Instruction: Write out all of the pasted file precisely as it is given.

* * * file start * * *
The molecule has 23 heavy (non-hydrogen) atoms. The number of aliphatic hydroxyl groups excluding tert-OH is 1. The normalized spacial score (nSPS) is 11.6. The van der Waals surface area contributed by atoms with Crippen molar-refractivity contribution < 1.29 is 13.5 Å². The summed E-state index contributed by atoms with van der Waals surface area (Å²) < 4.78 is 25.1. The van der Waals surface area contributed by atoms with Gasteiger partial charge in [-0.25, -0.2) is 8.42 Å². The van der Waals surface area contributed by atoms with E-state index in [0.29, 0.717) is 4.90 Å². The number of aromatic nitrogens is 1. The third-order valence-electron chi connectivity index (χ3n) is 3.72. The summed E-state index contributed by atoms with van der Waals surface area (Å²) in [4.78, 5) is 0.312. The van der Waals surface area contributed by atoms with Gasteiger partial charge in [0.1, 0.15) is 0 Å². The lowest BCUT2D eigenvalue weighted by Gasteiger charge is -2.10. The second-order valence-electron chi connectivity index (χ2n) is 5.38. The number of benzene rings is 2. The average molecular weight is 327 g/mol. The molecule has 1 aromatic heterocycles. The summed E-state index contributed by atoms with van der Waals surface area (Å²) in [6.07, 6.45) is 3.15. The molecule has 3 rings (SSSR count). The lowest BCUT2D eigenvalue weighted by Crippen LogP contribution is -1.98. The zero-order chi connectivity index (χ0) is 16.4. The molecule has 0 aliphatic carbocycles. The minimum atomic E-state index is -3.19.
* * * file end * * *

The molecule has 23 heavy (non-hydrogen) atoms. The number of aliphatic hydroxyl groups excluding tert-OH is 1. The normalized spacial score (nSPS) is 11.6. The van der Waals surface area contributed by atoms with Crippen molar-refractivity contribution < 1.29 is 13.5 Å². The summed E-state index contributed by atoms with van der Waals surface area (Å²) < 4.78 is 25.1. The van der Waals surface area contributed by atoms with Gasteiger partial charge in [-0.25, -0.2) is 8.42 Å². The van der Waals surface area contributed by atoms with E-state index in [0.29, 0.717) is 4.90 Å². The number of aromatic nitrogens is 1. The third-order valence-electron chi connectivity index (χ3n) is 3.72. The summed E-state index contributed by atoms with van der Waals surface area (Å²) in [4.78, 5) is 0.312. The van der Waals surface area contributed by atoms with Gasteiger partial charge in [0.1, 0.15) is 0 Å². The lowest BCUT2D eigenvalue weighted by Gasteiger charge is -2.10. The second-order valence-electron chi connectivity index (χ2n) is 5.38. The number of benzene rings is 2. The average molecular weight is 327 g/mol. The molecule has 1 aromatic heterocycles. The summed E-state index contributed by atoms with van der Waals surface area (Å²) in [6.07, 6.45) is 3.15. The molecule has 3 rings (SSSR count). The lowest BCUT2D eigenvalue weighted by Crippen LogP contribution is -1.98. The zero-order chi connectivity index (χ0) is 16.4. The molecule has 0 aliphatic carbocycles. The minimum atomic E-state index is -3.19.